Massive fire on Southland conservation land

Last updated 10:31 20/11/2012

A massive fire which stretched across 400 hectares raged overnight as it took hold of conservation land at Awarua, south of Invercargill.

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Five fire crews and three helicopters are today continuing to battle a wildfire that has burnt hundreds of hectares of conservation estate.

Difficult terrain and strong winds are causing problems for firefighters battling a blaze in wetlands south of Invercargill, but officials hope to have the fire under control by tonight.

Early today the blaze was continuing to spread through the Awarua wetlands conservation area, and by 9.30am had burned through about 420ha, Southern Rural Fire Authority spokesperson Sally Chesterfield said.

The fire was being fought by five crews on the ground and three helicopters dropping water on the head, or front, of the fire from monsoon buckets.

"Two things are making it difficult to fight the fire," Chesterfield said.

"The terrain is very wet under foot, and it is difficult to get heavy machinery into those areas."

Secondly, a strong northwest wind was fanning the fire.

"They're hoping to get the fire under control by tonight," she said.

"It's not threatening any homes, but it is threatening some significant, internationally recognised wetlands."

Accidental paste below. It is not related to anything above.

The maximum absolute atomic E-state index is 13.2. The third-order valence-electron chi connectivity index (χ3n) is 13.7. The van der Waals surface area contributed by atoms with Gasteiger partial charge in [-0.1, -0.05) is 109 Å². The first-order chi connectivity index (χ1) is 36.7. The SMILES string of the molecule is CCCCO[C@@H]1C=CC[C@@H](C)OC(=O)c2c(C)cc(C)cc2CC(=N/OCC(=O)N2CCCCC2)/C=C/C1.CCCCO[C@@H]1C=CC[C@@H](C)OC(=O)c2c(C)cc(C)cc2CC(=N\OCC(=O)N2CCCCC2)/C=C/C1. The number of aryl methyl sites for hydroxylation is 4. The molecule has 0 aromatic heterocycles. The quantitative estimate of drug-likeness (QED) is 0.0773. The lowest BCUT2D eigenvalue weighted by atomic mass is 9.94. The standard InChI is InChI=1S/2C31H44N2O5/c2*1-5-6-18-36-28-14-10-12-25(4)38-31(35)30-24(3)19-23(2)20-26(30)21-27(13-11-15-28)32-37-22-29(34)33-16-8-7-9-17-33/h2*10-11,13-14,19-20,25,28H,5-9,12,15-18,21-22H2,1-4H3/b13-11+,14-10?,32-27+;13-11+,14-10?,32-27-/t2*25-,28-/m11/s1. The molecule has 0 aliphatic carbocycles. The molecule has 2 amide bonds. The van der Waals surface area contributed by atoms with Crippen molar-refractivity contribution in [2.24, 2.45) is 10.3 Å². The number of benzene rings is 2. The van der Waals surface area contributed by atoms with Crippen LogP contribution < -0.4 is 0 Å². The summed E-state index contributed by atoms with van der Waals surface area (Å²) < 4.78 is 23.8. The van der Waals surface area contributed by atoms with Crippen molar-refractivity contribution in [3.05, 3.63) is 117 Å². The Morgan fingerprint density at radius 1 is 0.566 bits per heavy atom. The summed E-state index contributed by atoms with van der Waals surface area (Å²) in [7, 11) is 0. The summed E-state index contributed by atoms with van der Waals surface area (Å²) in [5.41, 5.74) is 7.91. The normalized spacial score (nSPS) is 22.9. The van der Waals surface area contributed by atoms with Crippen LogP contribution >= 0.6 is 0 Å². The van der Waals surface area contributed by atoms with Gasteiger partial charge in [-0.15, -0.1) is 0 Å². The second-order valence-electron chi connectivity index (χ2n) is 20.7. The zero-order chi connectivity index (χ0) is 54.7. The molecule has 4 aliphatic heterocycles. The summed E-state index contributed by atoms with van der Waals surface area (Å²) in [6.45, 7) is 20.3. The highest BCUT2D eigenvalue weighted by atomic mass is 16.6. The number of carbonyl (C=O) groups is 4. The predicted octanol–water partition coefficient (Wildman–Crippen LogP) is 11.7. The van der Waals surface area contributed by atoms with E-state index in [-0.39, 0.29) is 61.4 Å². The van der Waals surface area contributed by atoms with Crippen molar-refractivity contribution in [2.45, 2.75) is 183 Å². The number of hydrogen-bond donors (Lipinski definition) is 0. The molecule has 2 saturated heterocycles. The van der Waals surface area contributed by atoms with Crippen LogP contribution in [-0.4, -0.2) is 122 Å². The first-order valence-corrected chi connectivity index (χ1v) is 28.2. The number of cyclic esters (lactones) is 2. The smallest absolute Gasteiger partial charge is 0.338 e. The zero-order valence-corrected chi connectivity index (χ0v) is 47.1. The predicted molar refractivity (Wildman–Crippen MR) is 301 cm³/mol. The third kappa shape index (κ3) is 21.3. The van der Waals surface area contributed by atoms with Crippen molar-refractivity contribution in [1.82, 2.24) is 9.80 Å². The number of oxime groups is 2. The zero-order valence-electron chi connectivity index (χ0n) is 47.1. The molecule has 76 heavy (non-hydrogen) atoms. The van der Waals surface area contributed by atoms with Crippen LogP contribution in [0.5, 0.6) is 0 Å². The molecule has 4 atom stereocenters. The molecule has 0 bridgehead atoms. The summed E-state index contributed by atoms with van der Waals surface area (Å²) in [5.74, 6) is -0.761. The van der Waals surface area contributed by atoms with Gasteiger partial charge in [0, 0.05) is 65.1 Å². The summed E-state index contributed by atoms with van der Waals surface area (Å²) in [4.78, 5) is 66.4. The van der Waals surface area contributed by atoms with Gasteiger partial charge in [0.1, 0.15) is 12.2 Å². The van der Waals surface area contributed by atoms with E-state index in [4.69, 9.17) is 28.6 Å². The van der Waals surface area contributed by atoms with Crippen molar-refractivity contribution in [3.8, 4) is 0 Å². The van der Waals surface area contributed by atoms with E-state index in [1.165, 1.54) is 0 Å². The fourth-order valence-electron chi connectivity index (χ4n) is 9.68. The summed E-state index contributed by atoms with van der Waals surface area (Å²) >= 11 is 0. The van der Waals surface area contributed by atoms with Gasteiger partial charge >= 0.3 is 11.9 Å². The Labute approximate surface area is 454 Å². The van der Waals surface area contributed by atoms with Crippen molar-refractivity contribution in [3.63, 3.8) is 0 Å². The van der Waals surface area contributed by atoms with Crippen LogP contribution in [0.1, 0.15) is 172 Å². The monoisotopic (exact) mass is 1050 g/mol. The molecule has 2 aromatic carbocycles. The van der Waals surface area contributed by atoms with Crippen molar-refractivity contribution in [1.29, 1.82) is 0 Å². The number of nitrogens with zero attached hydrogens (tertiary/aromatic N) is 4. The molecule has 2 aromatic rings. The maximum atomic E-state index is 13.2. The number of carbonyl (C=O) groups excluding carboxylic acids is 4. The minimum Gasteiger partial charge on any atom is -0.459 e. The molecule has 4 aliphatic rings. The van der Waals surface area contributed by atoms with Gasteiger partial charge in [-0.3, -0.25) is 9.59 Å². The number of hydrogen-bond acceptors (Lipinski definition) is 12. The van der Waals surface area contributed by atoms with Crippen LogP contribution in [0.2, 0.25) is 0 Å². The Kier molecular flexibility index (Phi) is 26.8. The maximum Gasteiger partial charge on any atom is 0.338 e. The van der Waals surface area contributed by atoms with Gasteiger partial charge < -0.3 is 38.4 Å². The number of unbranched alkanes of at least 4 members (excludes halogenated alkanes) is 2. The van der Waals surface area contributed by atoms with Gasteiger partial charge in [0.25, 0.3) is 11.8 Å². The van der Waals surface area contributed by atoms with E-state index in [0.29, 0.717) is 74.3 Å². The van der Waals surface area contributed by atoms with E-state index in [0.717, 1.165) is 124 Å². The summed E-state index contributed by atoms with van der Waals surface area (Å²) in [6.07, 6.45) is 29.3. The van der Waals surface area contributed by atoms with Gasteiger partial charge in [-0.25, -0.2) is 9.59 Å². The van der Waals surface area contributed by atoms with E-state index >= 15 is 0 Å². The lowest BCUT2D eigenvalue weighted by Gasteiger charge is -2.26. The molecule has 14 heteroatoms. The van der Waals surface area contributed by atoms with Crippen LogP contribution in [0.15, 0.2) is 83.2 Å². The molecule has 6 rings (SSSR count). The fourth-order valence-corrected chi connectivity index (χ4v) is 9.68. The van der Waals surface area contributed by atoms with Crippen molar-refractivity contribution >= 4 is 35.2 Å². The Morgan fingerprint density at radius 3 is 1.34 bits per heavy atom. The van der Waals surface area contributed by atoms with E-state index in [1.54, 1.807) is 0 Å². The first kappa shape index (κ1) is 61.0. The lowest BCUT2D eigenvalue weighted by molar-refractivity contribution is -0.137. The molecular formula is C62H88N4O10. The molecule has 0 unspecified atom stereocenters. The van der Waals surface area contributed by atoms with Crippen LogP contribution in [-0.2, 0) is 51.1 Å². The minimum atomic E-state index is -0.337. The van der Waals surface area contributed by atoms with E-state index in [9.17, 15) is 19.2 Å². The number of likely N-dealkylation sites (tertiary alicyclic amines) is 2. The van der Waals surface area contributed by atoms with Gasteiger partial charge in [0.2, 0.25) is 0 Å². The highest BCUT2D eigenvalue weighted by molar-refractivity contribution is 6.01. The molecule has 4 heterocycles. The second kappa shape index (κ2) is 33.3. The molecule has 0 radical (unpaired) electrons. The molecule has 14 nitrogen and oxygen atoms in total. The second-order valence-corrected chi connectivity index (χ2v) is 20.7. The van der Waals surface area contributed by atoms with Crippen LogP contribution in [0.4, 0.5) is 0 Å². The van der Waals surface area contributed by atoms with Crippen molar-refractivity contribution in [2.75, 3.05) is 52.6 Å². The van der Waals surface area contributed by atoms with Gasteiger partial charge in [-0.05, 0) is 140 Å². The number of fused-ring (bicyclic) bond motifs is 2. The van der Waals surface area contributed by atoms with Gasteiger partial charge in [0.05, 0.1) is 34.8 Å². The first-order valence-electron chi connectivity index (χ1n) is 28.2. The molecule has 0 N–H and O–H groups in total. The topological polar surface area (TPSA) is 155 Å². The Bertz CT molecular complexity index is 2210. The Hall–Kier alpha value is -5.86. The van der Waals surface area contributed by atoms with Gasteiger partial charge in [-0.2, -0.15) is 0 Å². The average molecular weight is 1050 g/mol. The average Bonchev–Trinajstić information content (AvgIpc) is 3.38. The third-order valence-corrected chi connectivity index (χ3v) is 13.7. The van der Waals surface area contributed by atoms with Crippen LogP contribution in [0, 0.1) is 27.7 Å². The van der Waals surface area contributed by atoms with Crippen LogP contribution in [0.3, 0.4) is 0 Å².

As was standard practice, police and fire investigators were looking into the cause of the blaze.

The fire was reported yesterday evening and firefighters fought it until about 11pm before being pulled out for the night.

Southern Rural Fire Authority principal rural fire officer Mike Grant said the authority was alerted to the fire, in the Awarua Wetlands, about 6pm last night after it was reported by a member of the public in the area.

Investigators were trying to determine how the fire started, Grant said.

 

Nearby landowner Reza Abdul-Jabbar said he first noticed the fire about 5.30pm and raised the alarm.

His farm is on the northern edge of the fire zone and he was initially concerned the fire would spread because of the direction of the wind, but it had later changed direction.

He said the land was likely to burn up because it was so dry, and he expected it would take some time to to put out.

Another nearby landowner Warren Owen said the fire had spread along the shoreline of the Waituna Lagoon. He hoped it would not spread to his farmland but was concerned it could move into neighbouring reserve land.

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- The Southland Times

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